Bond’s LGBTQ Reveal Repeats Disney’s Gay Mistakes – Screen Rant

No Time To Die includes a reveal that a well-known character is gay, but much like Disney, the LGBTQ representation lacks any real tangibility.
The latest James Bond installment, No Time To Die, reveals that an important character is gay, but it makes the same mistake as Disney regarding LGBTQ representation. The film once again follows the iconic James Bond (Daniel Craig) into retirement before he’s reluctantly forced out of his isolation to save the world one last time. After he rejoins MI6, Bond reacquaints himself with some old friends like Q (Ben Whishaw) and Eve Moneypenny (Naomie Harris). The agent recruits these two to help him dig into the mysterious Project Heracles that M (Ralph Fiennes) wants to keep under wraps.
Part-way through the movie, Bond and Moneypenny arrive at Q’s flat unexpectedly to get his help analyzing a robotic eye that Bond recovered from the deadly Spectre party. Q is caught unawares by their arrival, and he is clearly preparing to host a date which he reveals will be with another man. Dismissing his objections, Bond and Moneypenny insist that Q prioritize the job, and after he is revealed to be gay, Q’s sexual orientation is never mentioned again, and his date is never shown.
Related: No Time To Die Wastes The Perfect 007 Reveal
No Time To Die repeats a common problem that modern films have with LGBTQ portrayals. While the major studios claim that representation of all sexual orientations is important, many shy away from depicting such characters in a meaningful way. It’s a problem that can be seen in other big franchises — particularly those owned by Disney — and it can be seriously detrimental to the otherwise great movies.
 
There is now something of a reputation revolving around Disney’s many “first” gay characters. A number of films, including Beauty and the BeastStar Wars: The Rise of Skywalker, and Avengers: Endgame among others, all boasted LGBTQ firsts for Disney. But despite claims of becoming more inclusive, none of the characters actually get a relationship of substance. They’re always either background characters or ones that, despite being openly gay, don’t get a romantic subplot. As result, Disney has been accused of “queerbaiting” by audiences who feel that the LGBTQ characters aren’t really for inclusion, but simply for a headline and attract the “pink dollar.”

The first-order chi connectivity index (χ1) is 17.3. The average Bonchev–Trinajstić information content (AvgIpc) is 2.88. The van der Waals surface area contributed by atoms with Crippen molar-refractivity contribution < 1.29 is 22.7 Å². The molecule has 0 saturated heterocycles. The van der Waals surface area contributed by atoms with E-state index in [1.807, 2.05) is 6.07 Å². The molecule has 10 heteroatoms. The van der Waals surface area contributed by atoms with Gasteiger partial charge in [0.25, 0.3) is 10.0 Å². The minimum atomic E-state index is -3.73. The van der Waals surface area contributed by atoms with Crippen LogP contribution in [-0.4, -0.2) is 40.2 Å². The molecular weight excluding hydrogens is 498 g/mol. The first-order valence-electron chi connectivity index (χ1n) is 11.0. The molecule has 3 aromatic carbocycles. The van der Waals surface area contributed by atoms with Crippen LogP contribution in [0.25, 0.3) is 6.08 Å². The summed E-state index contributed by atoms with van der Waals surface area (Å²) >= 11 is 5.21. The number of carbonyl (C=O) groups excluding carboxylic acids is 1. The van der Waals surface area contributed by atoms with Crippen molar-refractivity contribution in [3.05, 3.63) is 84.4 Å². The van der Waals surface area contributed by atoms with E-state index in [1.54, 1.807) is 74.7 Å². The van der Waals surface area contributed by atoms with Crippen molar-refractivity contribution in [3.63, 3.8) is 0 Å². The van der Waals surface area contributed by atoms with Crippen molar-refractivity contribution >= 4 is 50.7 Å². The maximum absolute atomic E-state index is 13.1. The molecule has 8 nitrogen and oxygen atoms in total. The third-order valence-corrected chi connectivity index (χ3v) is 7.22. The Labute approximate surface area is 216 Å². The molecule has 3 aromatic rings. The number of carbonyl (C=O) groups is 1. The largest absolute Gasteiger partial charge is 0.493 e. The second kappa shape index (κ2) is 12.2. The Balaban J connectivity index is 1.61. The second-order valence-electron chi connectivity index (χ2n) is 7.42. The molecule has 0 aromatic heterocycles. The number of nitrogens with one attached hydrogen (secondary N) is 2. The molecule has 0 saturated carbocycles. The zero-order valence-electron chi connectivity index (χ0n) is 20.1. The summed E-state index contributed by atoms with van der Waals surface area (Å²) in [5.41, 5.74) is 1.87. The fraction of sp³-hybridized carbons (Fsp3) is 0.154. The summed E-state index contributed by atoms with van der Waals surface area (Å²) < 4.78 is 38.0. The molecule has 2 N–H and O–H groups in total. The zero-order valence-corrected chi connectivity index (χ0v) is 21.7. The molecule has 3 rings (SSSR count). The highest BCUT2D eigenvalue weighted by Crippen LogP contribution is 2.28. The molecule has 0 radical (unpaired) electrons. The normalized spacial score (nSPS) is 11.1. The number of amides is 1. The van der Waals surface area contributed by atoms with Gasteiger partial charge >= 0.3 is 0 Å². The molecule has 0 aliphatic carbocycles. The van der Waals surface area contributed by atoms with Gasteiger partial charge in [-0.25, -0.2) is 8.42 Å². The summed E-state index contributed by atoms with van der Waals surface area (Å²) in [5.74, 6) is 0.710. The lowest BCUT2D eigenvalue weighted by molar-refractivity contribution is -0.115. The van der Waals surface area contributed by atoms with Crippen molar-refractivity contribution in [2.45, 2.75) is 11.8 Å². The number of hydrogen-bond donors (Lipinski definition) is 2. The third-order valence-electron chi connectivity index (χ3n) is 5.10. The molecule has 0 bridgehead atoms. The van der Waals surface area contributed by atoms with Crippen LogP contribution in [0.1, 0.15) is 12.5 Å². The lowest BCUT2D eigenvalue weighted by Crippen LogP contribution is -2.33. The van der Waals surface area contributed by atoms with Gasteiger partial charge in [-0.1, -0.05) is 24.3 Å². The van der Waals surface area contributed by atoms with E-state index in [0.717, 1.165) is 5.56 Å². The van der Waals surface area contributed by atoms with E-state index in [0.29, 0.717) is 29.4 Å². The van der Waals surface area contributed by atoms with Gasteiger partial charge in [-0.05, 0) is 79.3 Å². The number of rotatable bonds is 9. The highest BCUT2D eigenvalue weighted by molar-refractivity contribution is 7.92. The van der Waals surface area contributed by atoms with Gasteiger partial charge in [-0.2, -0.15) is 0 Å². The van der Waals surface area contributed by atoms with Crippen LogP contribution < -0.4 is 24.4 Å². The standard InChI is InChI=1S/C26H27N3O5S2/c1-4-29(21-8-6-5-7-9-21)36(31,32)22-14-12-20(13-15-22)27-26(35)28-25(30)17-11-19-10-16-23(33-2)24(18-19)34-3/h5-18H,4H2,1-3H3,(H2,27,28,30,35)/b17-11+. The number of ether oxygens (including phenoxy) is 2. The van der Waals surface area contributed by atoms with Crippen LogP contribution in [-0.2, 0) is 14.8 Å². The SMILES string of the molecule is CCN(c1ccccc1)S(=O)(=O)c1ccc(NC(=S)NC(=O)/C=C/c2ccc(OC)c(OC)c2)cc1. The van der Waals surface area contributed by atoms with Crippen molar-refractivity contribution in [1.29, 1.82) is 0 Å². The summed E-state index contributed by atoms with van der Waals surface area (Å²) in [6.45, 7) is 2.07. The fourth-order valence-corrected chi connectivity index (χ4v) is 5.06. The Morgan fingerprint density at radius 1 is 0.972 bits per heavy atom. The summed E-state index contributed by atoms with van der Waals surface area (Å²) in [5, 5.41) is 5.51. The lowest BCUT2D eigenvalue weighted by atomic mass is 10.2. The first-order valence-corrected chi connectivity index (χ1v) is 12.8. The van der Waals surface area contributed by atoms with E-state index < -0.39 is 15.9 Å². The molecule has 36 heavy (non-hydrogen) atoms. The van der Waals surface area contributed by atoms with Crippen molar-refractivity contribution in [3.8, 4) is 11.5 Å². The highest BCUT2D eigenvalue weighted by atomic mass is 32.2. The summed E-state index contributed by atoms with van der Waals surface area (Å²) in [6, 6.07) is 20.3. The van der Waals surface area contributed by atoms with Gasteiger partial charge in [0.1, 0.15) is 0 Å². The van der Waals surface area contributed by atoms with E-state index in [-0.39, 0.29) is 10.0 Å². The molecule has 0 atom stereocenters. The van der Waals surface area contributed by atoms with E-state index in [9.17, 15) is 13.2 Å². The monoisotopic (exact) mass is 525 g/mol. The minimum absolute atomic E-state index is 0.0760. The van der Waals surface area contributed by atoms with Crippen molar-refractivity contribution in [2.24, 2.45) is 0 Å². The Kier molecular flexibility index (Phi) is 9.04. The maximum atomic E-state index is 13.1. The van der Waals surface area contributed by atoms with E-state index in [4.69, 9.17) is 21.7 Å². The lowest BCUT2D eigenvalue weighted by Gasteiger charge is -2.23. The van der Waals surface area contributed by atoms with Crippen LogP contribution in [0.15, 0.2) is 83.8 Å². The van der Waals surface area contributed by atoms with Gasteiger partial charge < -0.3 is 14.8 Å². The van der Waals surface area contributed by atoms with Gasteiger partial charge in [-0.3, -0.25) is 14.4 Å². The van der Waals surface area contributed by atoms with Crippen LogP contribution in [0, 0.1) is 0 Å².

It’s a problem that’s far too prevalent in modern cinema, and unfortunately, Metro-Goldwyn-Mayer and Eon Productions Inc. make the exact same mistake in No Time To Die. For a film that does a good job overall at trying to rectify the franchise’s reputation for marginalizing women, it’s counterintuitive to then include a reductionist depiction of a gay man. The real problem is that this type of minimized portrayal of LGBTQ characters pretends to be a solution to the problem of their community’s underrepresentation in film. It’s simply not, and to pretend that it’s an acceptable fix is to continue to ignore the actual issue.
Unfortunately, James Bond and Disney are just some of the movie franchises guilty of this. It is worth noting that depictions of LGBTQ characters are still a highly complex and nuanced issue, but the task is not impossible. There are projects, such as Schitt’s Creek, that have casts which prominently include a gay couple but whose characters don’t solely revolve around their sexual orientation. It’s beacons like this that need to continue to lead the way so that mistakes like Q’s depiction in No Time To Die aren’t repeated.
Next: Ana De Armas Needs To Return In Bond 26 (More Than M Or Q)
Chris Bellows is a features writer for Screen Rant, covering topics related to movies and television. Chris has been writing for Screen Rant since 2021, and he loves every minute of it. He lives in Georgia with his two dogs where he enjoys reading, gaming, and the outdoors.

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